E-learning and games do mix together
The Games to Teach Project, a research collaboration betweenMicrosoft and the MIT Comparative Media Studies Program, hasconducted a series of elaborate "thought experiments," developingconceptual prototypes exploring different models for how games mightenrich the instruction of science, engineering and math at the advancedplacement high school and early college levels.Ultimately, we hope these prototypes will demonstrate gaming's stilllargely unrealized pedagogical potentials and pave the way for futurecollaborations between government, industry, foundations andeducation to produce and deploy next generation educational software.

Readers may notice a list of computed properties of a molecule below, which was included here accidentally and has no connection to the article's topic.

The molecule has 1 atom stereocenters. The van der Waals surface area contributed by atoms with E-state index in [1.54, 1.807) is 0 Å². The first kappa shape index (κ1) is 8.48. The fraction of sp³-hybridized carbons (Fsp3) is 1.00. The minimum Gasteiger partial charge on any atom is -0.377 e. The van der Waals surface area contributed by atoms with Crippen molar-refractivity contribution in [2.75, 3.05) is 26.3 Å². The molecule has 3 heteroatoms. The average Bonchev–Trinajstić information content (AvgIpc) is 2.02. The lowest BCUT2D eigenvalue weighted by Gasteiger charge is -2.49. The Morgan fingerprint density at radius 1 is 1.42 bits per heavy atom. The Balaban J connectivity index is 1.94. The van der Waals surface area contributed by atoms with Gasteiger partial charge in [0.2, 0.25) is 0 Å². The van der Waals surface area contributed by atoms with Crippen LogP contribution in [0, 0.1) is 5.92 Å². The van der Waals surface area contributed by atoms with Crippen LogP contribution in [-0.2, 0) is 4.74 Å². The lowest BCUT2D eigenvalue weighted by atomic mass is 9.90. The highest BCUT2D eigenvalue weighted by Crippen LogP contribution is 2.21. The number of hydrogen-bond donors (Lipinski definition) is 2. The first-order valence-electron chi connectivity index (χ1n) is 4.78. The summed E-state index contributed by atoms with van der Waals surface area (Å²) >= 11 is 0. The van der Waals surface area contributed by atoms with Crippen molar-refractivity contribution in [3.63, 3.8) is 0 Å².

MIT students take the test
A survey of some 650 MIT freshman found that 88 percent of them hadplayed games before they were 10 years old and more than 75 percentof them were still playing games at least once a month. They weremuch more invested in games than in film, television or books, but theyalso were suspicious of their educational use. As one explained, "Thebiggest qualm with educational software is the quality. Most look likeinfomercials, showing low quality, poor editing, and low productioncosts.